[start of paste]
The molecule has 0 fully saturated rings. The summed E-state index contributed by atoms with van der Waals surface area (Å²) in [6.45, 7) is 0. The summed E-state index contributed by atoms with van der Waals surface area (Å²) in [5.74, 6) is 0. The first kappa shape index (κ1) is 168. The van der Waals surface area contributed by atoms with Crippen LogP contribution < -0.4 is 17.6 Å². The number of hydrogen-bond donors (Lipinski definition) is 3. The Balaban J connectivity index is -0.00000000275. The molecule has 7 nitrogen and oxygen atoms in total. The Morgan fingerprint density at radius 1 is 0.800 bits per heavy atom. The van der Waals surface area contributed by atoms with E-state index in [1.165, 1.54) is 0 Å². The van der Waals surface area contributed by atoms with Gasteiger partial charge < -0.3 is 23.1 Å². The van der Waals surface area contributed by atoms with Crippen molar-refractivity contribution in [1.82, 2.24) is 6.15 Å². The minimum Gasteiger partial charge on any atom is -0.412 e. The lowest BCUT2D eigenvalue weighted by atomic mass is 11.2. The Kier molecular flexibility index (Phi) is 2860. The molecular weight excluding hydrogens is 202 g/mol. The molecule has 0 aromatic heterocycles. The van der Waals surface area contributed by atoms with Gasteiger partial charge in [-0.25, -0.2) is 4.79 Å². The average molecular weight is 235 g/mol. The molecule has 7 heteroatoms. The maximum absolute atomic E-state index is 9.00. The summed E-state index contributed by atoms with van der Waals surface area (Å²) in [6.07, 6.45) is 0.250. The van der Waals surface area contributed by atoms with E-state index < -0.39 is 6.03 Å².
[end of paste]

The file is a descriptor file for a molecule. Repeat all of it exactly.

The molecule has 0 fully saturated rings. The summed E-state index contributed by atoms with van der Waals surface area (Å²) in [6.45, 7) is 0. The summed E-state index contributed by atoms with van der Waals surface area (Å²) in [5.74, 6) is 0. The first kappa shape index (κ1) is 168. The van der Waals surface area contributed by atoms with Crippen LogP contribution < -0.4 is 17.6 Å². The number of hydrogen-bond donors (Lipinski definition) is 3. The Balaban J connectivity index is -0.00000000275. The molecule has 7 nitrogen and oxygen atoms in total. The Morgan fingerprint density at radius 1 is 0.800 bits per heavy atom. The van der Waals surface area contributed by atoms with E-state index in [1.165, 1.54) is 0 Å². The van der Waals surface area contributed by atoms with Gasteiger partial charge < -0.3 is 23.1 Å². The van der Waals surface area contributed by atoms with Crippen molar-refractivity contribution in [1.82, 2.24) is 6.15 Å². The minimum Gasteiger partial charge on any atom is -0.412 e. The lowest BCUT2D eigenvalue weighted by atomic mass is 11.2. The Kier molecular flexibility index (Phi) is 2860. The molecular weight excluding hydrogens is 202 g/mol. The molecule has 0 aromatic heterocycles. The van der Waals surface area contributed by atoms with Gasteiger partial charge in [-0.25, -0.2) is 4.79 Å². The average molecular weight is 235 g/mol. The molecule has 7 heteroatoms. The maximum absolute atomic E-state index is 9.00. The summed E-state index contributed by atoms with van der Waals surface area (Å²) in [6.07, 6.45) is 0.250. The van der Waals surface area contributed by atoms with E-state index < -0.39 is 6.03 Å².